Background: Giant cavernous malformations (GCMs) are rare and poorly characterized neurovascular lesions in adults or children and often misclassified. In this study, we provide a review of pediatric GCM cases to highlight this rare entity as an important differential diagnosis in preoperative assessment.
Methods: We report a pediatric case of GCM that presented as an intracerebral, periventricular, and infiltrative mass lesion. We performed a systematic review of published literature describing cases of GCM in children using the PubMed, Embase, and Cochrane Library databases. Studies describing cerebral or spinal cavernous malformation >4 cm were included. Demographic, clinical, radiographic, and outcome data were extracted.
Results: Thirty-eight studies accounting for 61 patients were reviewed. most patients were 1-10 years old and 55.73% were male. Average lesion sizes ranged between 4 and 6 cm (40.98% >6 cm; 8.19% >10 cm). Supratentorial localization was most common (75.40%), with frontal and parieto-occipital regions being frequent localizations. Infratentorial lesions (24.60%) were located within the cerebellum (16.39%) and brainstem (8.19%). One case of spinal cavernoma was found. The main clinical manifestations were seizures (44.26%), focal neurologic deficit (36.06%), and headache (22.95%). Imaging showed contrast enhancement (36.06%), cystic features (27.86%), and infiltrative growth pattern (4.91%).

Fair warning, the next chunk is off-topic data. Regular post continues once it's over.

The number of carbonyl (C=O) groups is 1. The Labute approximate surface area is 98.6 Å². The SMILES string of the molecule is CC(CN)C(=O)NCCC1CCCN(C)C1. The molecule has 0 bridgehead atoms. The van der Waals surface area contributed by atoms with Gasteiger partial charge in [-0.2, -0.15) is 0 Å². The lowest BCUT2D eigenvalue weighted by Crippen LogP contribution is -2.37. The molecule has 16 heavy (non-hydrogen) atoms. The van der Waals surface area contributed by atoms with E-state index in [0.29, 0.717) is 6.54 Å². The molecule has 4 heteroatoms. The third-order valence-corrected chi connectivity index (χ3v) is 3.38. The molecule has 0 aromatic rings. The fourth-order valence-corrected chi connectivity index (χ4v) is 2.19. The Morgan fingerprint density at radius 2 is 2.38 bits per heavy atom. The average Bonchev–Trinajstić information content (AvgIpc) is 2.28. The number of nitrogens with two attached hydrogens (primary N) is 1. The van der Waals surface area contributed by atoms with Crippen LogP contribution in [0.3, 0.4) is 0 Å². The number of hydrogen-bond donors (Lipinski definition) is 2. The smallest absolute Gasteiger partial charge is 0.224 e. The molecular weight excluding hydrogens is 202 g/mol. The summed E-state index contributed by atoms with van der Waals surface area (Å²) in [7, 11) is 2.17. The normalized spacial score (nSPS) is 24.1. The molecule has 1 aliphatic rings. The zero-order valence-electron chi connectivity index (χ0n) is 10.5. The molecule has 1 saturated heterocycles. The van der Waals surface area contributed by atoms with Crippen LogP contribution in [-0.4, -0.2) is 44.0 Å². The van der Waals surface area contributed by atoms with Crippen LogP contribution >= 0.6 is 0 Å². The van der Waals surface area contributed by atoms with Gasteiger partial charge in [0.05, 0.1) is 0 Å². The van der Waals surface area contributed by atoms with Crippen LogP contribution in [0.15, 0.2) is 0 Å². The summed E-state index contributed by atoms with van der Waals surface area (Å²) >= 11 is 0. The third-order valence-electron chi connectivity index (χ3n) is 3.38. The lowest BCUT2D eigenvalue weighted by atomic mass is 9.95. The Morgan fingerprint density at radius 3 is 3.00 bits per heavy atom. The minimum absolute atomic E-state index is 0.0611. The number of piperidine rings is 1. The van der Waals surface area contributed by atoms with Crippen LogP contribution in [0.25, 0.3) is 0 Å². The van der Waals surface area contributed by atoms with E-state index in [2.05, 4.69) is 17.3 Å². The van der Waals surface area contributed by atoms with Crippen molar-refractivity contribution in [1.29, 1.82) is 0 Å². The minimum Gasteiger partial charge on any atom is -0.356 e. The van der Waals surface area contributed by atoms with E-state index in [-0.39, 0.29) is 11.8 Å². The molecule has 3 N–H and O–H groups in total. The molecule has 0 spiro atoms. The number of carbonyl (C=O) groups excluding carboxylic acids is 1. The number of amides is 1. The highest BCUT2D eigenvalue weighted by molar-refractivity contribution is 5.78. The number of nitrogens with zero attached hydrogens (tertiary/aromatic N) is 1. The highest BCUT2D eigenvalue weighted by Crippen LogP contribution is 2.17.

Conclusions: GCMs show variable clinical and radiologic features, representing a diagnostic challenge for treating surgeons. Imaging may show various tumorlike features such as cystic or infiltrative patterns with contrast enhancement. The existence of GCM should be considered preoperatively. Gross total resection should be attempted whenever possible, because it correlates with a good recovery and long-term outcomes. Also, a clear definition criteria of when a cerebral cavernous malformation is termed giant should be established.
Keywords: CCM; Cavernous malformation; Giant cavernoma; Pediatric; Previous.
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